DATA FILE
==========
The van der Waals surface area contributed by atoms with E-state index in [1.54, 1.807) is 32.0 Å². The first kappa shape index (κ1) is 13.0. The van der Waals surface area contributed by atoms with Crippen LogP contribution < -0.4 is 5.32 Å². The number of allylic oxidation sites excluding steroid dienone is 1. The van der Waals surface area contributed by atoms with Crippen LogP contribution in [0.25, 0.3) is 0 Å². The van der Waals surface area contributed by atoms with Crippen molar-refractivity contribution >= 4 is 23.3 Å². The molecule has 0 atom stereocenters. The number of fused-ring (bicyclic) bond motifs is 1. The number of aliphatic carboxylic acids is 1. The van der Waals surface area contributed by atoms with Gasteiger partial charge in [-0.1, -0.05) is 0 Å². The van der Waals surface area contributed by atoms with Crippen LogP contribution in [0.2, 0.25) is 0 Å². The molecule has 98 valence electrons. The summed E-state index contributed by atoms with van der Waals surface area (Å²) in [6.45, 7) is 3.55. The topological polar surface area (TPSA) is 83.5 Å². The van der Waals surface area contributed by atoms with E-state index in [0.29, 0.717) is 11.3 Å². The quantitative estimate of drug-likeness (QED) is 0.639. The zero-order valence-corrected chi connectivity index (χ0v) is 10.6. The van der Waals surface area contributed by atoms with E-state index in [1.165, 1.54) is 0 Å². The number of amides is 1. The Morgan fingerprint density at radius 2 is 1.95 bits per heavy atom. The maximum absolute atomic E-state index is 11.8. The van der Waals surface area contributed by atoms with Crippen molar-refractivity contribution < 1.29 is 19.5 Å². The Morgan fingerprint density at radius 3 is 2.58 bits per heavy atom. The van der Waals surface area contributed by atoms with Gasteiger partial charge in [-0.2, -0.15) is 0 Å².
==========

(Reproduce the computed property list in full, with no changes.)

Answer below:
The van der Waals surface area contributed by atoms with E-state index in [1.54, 1.807) is 32.0 Å². The first kappa shape index (κ1) is 13.0. The van der Waals surface area contributed by atoms with Crippen LogP contribution < -0.4 is 5.32 Å². The number of allylic oxidation sites excluding steroid dienone is 1. The van der Waals surface area contributed by atoms with Crippen LogP contribution in [0.25, 0.3) is 0 Å². The van der Waals surface area contributed by atoms with Crippen molar-refractivity contribution >= 4 is 23.3 Å². The molecule has 0 atom stereocenters. The number of fused-ring (bicyclic) bond motifs is 1. The number of aliphatic carboxylic acids is 1. The van der Waals surface area contributed by atoms with Gasteiger partial charge in [-0.1, -0.05) is 0 Å². The van der Waals surface area contributed by atoms with Crippen LogP contribution in [0.2, 0.25) is 0 Å². The molecule has 98 valence electrons. The summed E-state index contributed by atoms with van der Waals surface area (Å²) in [6.45, 7) is 3.55. The topological polar surface area (TPSA) is 83.5 Å². The van der Waals surface area contributed by atoms with E-state index in [0.29, 0.717) is 11.3 Å². The quantitative estimate of drug-likeness (QED) is 0.639. The zero-order valence-corrected chi connectivity index (χ0v) is 10.6. The van der Waals surface area contributed by atoms with E-state index in [1.165, 1.54) is 0 Å². The number of amides is 1. The Morgan fingerprint density at radius 2 is 1.95 bits per heavy atom. The maximum absolute atomic E-state index is 11.8. The van der Waals surface area contributed by atoms with Crippen molar-refractivity contribution < 1.29 is 19.5 Å². The Morgan fingerprint density at radius 3 is 2.58 bits per heavy atom. The van der Waals surface area contributed by atoms with Gasteiger partial charge in [-0.2, -0.15) is 0 Å².